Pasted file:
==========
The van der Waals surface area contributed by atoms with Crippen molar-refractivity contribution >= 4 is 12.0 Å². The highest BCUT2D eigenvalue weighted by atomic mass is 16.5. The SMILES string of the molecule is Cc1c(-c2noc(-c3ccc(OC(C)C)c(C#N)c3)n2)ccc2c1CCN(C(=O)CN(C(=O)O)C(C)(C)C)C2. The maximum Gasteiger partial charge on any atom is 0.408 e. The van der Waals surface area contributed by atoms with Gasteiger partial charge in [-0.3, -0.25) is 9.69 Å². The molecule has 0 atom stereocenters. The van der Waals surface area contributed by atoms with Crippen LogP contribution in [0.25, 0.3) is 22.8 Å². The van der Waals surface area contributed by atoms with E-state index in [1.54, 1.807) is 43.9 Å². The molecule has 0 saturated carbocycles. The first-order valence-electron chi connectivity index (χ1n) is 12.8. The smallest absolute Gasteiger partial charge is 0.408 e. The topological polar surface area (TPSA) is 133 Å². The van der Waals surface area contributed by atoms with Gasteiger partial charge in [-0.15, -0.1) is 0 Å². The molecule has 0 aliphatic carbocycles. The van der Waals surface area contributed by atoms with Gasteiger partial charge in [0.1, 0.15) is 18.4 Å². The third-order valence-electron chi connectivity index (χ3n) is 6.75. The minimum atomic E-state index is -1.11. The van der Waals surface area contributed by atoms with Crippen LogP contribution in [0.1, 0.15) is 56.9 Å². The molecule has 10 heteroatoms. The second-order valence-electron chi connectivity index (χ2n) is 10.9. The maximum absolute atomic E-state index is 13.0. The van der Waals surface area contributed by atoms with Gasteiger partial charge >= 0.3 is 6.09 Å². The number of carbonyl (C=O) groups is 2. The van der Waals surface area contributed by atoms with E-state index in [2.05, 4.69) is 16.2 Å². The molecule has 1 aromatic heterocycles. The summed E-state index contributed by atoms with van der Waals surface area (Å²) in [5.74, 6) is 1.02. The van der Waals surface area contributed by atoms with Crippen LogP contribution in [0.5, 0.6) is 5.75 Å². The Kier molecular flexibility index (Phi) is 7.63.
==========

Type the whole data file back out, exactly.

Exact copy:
The van der Waals surface area contributed by atoms with Crippen molar-refractivity contribution >= 4 is 12.0 Å². The highest BCUT2D eigenvalue weighted by atomic mass is 16.5. The SMILES string of the molecule is Cc1c(-c2noc(-c3ccc(OC(C)C)c(C#N)c3)n2)ccc2c1CCN(C(=O)CN(C(=O)O)C(C)(C)C)C2. The maximum Gasteiger partial charge on any atom is 0.408 e. The van der Waals surface area contributed by atoms with Gasteiger partial charge in [-0.3, -0.25) is 9.69 Å². The molecule has 0 atom stereocenters. The van der Waals surface area contributed by atoms with Crippen LogP contribution in [0.25, 0.3) is 22.8 Å². The van der Waals surface area contributed by atoms with E-state index in [1.54, 1.807) is 43.9 Å². The molecule has 0 saturated carbocycles. The first-order valence-electron chi connectivity index (χ1n) is 12.8. The smallest absolute Gasteiger partial charge is 0.408 e. The topological polar surface area (TPSA) is 133 Å². The van der Waals surface area contributed by atoms with Gasteiger partial charge in [-0.15, -0.1) is 0 Å². The molecule has 0 aliphatic carbocycles. The van der Waals surface area contributed by atoms with Gasteiger partial charge in [0.1, 0.15) is 18.4 Å². The third-order valence-electron chi connectivity index (χ3n) is 6.75. The minimum atomic E-state index is -1.11. The van der Waals surface area contributed by atoms with Crippen LogP contribution in [0.1, 0.15) is 56.9 Å². The molecule has 10 heteroatoms. The second-order valence-electron chi connectivity index (χ2n) is 10.9. The maximum absolute atomic E-state index is 13.0. The van der Waals surface area contributed by atoms with Gasteiger partial charge >= 0.3 is 6.09 Å². The number of carbonyl (C=O) groups is 2. The van der Waals surface area contributed by atoms with E-state index in [2.05, 4.69) is 16.2 Å². The molecule has 1 aromatic heterocycles. The summed E-state index contributed by atoms with van der Waals surface area (Å²) in [5.74, 6) is 1.02. The van der Waals surface area contributed by atoms with Crippen LogP contribution in [0.5, 0.6) is 5.75 Å². The Kier molecular flexibility index (Phi) is 7.63.